We have developed our Bangkok daytime leisure section fairly well, but the other sections are still under construction.
The best thing to do for starters is to get a pocket tour guide from the bookstore, e.g., the Lonely Planet Guide, or the Bangkok Handbook by Carl Parkes for Moon Travel Handbooks. Frankly, none of the current tourism websites come close to the good books, and eastern history is not covered on the Internet nearly as well as western history.
There are books which specialize on ancient historical sites, others on beaches, nature, golf, and so on.
Notably, I've been surprised to find many inaccuracies in the tour guide books that I've found in bookstores, as well as major oversights, so I remind you to not believe everything you read. (What I've read on some tourism websites is the worst, obviously written for hire, for commercial purposes, and by a cheap bidder who's available, not academic.) Many people go straight for the Lonely Planet Guide, but that's actually not very well written, in my opinion, and there are better tour guides written by local expat veterans here.
What draws me to ancient sites is not so much the "been there, seen that" architecture or present day customs as the history and spiritual ambiance.
It's common for new expats who do not have a good Thai friend to hire a professional tour guide (most expensive), join a local tour (very economical but not flexible), or even "rent" a friend such as a "long haired dictionary", one of the "amateur tour guides" from the prostitution scene who speaks enough English to be a translator and who can guide their guest as regards local transport and other things. More on these option on our page on tour guides.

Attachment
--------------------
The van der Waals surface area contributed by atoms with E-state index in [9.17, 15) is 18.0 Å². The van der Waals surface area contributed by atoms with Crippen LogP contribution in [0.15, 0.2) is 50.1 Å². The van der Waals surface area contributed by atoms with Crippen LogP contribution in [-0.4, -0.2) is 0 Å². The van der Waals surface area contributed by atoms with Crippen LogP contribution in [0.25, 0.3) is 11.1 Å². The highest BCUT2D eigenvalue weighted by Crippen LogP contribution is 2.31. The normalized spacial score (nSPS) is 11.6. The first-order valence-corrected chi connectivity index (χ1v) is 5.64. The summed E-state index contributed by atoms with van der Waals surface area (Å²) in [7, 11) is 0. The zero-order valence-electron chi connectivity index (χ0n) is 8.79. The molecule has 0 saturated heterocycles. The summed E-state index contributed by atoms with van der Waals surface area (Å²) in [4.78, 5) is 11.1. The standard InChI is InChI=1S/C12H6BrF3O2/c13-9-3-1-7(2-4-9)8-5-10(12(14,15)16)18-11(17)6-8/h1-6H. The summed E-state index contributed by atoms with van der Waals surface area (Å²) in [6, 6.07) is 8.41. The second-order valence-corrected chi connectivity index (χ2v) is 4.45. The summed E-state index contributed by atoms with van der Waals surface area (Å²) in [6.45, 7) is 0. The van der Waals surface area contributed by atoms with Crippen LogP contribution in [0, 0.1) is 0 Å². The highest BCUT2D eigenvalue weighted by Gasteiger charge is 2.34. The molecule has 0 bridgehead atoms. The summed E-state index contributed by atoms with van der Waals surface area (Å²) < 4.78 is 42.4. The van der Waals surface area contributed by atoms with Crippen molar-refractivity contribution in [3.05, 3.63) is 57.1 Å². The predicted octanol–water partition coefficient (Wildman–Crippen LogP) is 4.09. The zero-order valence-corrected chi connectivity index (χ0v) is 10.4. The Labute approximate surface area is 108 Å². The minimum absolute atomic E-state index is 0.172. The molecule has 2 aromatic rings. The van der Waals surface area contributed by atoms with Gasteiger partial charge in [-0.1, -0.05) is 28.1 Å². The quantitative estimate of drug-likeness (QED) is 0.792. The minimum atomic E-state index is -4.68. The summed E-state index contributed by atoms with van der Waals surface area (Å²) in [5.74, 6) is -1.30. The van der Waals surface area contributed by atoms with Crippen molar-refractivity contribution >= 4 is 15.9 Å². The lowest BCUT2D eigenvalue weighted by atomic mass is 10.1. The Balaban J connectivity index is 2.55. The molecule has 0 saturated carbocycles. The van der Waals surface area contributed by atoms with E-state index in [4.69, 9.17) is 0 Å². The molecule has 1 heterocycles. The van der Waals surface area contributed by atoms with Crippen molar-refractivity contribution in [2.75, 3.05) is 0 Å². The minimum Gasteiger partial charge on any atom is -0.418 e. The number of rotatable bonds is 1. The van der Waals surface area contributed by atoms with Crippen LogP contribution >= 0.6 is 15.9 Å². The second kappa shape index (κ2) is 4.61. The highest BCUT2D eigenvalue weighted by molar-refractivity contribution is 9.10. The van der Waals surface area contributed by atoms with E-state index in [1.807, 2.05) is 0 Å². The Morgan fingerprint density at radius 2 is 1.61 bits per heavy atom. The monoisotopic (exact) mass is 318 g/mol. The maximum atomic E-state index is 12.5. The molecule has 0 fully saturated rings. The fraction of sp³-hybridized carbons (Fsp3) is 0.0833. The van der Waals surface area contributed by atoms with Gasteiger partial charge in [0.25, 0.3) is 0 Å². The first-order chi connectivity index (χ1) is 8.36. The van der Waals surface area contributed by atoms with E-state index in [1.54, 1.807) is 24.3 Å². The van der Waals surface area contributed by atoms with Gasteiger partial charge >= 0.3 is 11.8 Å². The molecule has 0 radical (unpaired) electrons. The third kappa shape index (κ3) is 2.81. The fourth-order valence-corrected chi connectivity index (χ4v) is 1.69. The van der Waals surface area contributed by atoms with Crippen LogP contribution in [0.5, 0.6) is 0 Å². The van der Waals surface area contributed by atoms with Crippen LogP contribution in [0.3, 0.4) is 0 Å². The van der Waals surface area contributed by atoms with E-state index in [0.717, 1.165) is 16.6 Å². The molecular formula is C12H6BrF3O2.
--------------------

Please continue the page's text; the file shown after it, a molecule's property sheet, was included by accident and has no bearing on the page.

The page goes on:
Tour guides generally direct you to touristy places. But some people, like myself, like to spend a day away from the famous buildings and objects, and instead within the ordinary, core culture outside the farang areas. You will be the only farang, or one of the few farangs, in these areas, but in Thailand the Thais don't stare and you won't feel like a minority. You'll usually be treated just like everyone else, which is one of the nice attributes of this society.
If you like getting out into Thai society and nature by bicycle, check out Absolute Explorer Bicycle Safari for bicycle tours of Bangkok and Thailand for the whole family.
There are so many places to go and things to do in Thailand that one could work a year creating a website on daytime leisure, just to get up to par. However, that's not ThailandGuru's focus. In the near future, we intend to provide links to the best website guides.
Just a few things I've written up in the 1995-2000 timeframe:
Phra Pathom Chedi in Nakhon Pathom province approximately 50 km west of Bangkok
Nakhon Phanom Chedi (note slightly different spelling than the link above -- Phanom, not Pathom) may be the oldest Buddhist memorial and temple in Thailand. The only other one of this era is Nakhon Pathom (pronounced similarly but 1000 km away) near Bangkok, on what was the Gulf of Thailand coastline at the time. Nakhon Phanom is way up the Mekong River, on the Thai side of the Lao border/river, a good few hundred meters from the river's erosion-vulnerable banks.
Ban Chieng, the world's oldest known bronze-making civilization, and a lost civilization, 4700-3500 years ago, in northeast Thailand.
"Turn off, tune in, far out!", i.e., turn off the mobile phone, tune in to the local rhythms, and go far out.
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